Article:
Marking the second anniversary of Russia’s invasion of Ukraine

Friday 1 March 2024

As the world marks the second anniversary of Russia’s full-scale invasion of Ukraine, we express our staunch condemnation of Russia's violations of international law and human rights, and we pay tribute to Ukraine’s display of commitment to law and justice.

The assault, orchestrated by Russian President Vladimir Putin, not only targets Ukraine but also undermines the foundations of the international rules-based order. Within Russia, Putin's regime has fostered an environment of endemic corruption, widespread human rights abuses, and the stifling of dissent through intimidation and censorship of independent media. The suppression and imprisonment of political opponents, epitomised by the attempted assassination, incarceration and eventual death of opposition leader, lawyer, and anti-corruption activist Alexei Navalny, underscore Putin's ruthless disregard for democracy and the rule of law.

In stark contrast, amidst the ongoing brutality of the invasion and the devastating toll it has exacted, Ukraine has demonstrated commendable resolve in upholding the rule of law. Despite facing overwhelming aggression, the Ukrainian government has leveraged external assistance to train its legal professionals, ensuring the competence needed to navigate the complexities of war crimes trials. With international support, Ukraine has gathered evidence for trials to be held in both domestic and international courts, holding hope for eventual justice. Moreover, Ukraine has established and activated legal mechanisms to facilitate the exchange of prisoners of war and the retrieval of abducted children, all while steadfastly, amid the conflict, respecting human rights and the rule of law.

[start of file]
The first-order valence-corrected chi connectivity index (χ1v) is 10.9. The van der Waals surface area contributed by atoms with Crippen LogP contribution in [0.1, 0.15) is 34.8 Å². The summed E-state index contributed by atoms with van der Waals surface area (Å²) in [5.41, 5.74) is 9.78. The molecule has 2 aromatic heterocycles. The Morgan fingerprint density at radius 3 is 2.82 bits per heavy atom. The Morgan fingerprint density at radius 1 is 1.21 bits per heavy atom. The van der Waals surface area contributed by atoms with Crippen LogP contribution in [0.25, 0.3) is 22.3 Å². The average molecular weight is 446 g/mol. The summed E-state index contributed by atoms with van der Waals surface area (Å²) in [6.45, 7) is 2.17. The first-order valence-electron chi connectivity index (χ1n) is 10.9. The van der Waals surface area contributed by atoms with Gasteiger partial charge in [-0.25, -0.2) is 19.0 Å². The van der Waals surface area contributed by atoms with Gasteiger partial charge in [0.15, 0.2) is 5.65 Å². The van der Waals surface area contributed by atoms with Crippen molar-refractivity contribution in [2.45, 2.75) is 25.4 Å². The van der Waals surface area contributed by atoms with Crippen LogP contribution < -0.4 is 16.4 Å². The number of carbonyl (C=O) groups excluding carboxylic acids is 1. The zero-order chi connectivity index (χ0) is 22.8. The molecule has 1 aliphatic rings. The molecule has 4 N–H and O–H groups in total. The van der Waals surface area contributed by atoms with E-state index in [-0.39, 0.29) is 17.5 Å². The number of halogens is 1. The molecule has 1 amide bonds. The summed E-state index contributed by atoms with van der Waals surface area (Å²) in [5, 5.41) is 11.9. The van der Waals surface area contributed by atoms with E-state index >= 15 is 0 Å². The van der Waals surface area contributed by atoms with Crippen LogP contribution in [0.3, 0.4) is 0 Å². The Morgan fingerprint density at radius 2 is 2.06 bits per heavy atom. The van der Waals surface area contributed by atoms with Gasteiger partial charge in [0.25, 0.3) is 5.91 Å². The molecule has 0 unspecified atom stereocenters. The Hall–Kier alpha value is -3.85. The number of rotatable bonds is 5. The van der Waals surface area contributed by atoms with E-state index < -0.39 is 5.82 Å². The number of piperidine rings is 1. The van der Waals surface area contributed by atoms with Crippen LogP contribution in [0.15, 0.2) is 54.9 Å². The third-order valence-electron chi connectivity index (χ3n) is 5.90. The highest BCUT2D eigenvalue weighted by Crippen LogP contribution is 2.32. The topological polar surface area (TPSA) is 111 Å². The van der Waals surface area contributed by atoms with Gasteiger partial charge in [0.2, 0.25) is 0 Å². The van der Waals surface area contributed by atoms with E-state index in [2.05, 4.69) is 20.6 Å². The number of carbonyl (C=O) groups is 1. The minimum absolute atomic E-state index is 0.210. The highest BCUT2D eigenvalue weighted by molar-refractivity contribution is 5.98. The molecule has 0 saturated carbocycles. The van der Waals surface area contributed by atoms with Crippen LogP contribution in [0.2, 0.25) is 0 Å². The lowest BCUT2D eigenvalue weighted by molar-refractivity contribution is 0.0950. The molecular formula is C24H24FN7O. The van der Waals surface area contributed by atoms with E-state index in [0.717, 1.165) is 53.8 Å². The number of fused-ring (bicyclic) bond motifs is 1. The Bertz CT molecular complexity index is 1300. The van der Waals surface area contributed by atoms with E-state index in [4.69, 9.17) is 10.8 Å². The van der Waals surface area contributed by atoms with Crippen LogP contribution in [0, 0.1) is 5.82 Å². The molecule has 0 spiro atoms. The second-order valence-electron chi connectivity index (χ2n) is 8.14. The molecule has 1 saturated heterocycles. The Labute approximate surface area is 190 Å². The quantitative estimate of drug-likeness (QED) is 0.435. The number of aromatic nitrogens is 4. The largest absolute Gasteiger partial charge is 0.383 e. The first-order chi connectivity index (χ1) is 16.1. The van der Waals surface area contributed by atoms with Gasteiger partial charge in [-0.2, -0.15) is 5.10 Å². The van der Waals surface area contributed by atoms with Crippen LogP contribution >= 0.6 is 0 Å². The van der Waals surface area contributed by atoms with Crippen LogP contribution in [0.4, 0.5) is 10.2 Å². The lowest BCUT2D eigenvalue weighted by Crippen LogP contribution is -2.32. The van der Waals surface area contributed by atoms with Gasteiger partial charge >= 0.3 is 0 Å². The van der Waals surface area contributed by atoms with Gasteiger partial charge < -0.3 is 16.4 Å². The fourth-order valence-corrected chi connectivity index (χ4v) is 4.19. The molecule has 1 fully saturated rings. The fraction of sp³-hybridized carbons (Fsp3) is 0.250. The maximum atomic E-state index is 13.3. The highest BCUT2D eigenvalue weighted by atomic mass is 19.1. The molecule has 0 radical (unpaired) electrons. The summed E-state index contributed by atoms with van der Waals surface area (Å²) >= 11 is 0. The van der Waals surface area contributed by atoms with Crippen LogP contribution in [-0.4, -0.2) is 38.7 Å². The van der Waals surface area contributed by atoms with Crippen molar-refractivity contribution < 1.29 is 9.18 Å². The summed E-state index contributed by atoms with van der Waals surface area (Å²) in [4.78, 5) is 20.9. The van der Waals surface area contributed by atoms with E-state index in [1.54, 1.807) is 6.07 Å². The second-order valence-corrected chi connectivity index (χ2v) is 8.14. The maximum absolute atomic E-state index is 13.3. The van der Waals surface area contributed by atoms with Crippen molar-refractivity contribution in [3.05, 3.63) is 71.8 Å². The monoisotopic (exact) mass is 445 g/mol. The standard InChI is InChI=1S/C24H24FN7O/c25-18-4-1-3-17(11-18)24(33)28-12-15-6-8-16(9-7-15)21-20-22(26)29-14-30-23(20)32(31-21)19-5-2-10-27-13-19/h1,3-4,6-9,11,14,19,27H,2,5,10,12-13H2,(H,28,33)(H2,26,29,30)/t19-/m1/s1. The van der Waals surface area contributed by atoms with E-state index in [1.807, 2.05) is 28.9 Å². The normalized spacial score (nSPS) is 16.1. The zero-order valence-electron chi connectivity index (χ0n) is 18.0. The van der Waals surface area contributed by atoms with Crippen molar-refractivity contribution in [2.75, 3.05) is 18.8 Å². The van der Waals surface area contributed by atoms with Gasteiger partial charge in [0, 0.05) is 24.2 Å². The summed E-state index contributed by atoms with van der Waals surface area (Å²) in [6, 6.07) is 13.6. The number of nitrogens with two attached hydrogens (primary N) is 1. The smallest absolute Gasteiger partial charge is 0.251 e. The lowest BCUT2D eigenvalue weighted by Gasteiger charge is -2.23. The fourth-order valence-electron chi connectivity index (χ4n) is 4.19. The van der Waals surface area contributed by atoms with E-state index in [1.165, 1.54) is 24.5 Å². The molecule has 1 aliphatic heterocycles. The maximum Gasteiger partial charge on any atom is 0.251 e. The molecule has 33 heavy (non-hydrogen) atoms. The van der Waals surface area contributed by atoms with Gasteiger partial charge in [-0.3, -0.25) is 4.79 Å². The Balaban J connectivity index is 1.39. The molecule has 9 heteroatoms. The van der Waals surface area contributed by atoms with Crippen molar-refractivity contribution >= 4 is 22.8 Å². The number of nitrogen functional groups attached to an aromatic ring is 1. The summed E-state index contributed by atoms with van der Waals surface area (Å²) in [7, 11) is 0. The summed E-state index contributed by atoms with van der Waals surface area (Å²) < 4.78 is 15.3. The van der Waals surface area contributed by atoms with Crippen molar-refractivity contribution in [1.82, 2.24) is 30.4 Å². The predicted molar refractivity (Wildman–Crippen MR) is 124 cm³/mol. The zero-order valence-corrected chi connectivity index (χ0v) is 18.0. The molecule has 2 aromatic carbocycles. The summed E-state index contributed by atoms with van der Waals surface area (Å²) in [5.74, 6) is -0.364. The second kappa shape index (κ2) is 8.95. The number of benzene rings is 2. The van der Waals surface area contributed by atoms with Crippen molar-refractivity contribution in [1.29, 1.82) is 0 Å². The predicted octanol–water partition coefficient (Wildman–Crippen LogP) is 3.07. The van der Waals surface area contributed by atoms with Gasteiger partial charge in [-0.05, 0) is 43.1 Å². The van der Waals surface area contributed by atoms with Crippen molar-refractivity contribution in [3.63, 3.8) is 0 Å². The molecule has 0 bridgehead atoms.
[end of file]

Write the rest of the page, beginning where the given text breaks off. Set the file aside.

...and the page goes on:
Collectively, these endeavours offer a potent and praiseworthy juxtaposition to the conduct of Russia, whose incursion into Ukraine has facilitated multiple purported war crimes and crimes against humanity during the preceding biennium. 

Although this anniversary is a sombre occasion, and as we reflect on the global implications of this ongoing conflict in Europe and its broader impact on freedom and democracy worldwide, it should also be a time of pride for Ukraine’s conduct of this war. We commend Ukraine’s unwavering commitment to the principles of the rule of law, international law and humanitarian law in the midst of battle.

Dr Mark Ellis, Executive Director, International Bar Association (IBA)

Baroness Helena Kennedy KC, Director, IBA's Human Rights Institute


Notes to the Editor

  1. Related material:
  2. The International Bar Association (IBA), the global voice of the legal profession, is the foremost organisation for international legal practitioners, bar associations and law societies. Established in 1947, shortly after the creation of the United Nations, it was born out of the conviction that an organisation made up of the world's bar associations could contribute to global stability and peace through the administration of justice..

  3. The International Bar Association’s Human Rights Institute (IBAHRI), established in 1995 under Founding Honorary President Nelson Mandela, is an autonomous and financially independent entity, working to promote, protect and enforce human rights under a just rule of law, and to preserve the independence of the judiciary and the legal profession worldwide.


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